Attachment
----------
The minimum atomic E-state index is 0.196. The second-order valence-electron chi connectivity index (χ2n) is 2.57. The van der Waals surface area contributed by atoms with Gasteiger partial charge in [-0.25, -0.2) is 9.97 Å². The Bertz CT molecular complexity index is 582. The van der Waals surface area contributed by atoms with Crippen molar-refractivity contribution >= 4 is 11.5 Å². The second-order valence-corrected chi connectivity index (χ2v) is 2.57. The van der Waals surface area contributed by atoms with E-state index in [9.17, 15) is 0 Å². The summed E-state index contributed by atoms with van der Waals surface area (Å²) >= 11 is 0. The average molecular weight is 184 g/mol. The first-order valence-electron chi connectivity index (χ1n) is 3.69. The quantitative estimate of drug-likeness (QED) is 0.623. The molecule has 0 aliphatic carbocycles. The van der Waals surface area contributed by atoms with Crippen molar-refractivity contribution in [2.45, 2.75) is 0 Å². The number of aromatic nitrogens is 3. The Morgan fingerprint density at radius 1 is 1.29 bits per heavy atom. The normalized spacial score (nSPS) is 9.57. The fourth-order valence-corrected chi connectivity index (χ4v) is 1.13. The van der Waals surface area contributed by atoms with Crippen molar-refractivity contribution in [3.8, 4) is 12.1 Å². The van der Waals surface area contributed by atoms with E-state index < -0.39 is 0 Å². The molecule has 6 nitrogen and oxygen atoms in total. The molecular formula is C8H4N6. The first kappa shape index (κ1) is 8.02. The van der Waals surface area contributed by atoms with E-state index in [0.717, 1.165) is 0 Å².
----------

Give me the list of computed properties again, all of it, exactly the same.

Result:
The minimum atomic E-state index is 0.196. The second-order valence-electron chi connectivity index (χ2n) is 2.57. The van der Waals surface area contributed by atoms with Gasteiger partial charge in [-0.25, -0.2) is 9.97 Å². The Bertz CT molecular complexity index is 582. The van der Waals surface area contributed by atoms with Crippen molar-refractivity contribution >= 4 is 11.5 Å². The second-order valence-corrected chi connectivity index (χ2v) is 2.57. The van der Waals surface area contributed by atoms with E-state index in [9.17, 15) is 0 Å². The summed E-state index contributed by atoms with van der Waals surface area (Å²) >= 11 is 0. The average molecular weight is 184 g/mol. The first-order valence-electron chi connectivity index (χ1n) is 3.69. The quantitative estimate of drug-likeness (QED) is 0.623. The molecule has 0 aliphatic carbocycles. The van der Waals surface area contributed by atoms with Crippen molar-refractivity contribution in [2.45, 2.75) is 0 Å². The number of aromatic nitrogens is 3. The Morgan fingerprint density at radius 1 is 1.29 bits per heavy atom. The normalized spacial score (nSPS) is 9.57. The fourth-order valence-corrected chi connectivity index (χ4v) is 1.13. The van der Waals surface area contributed by atoms with Crippen molar-refractivity contribution in [3.8, 4) is 12.1 Å². The van der Waals surface area contributed by atoms with E-state index < -0.39 is 0 Å². The molecule has 6 nitrogen and oxygen atoms in total. The molecular formula is C8H4N6. The first kappa shape index (κ1) is 8.02. The van der Waals surface area contributed by atoms with E-state index in [0.717, 1.165) is 0 Å².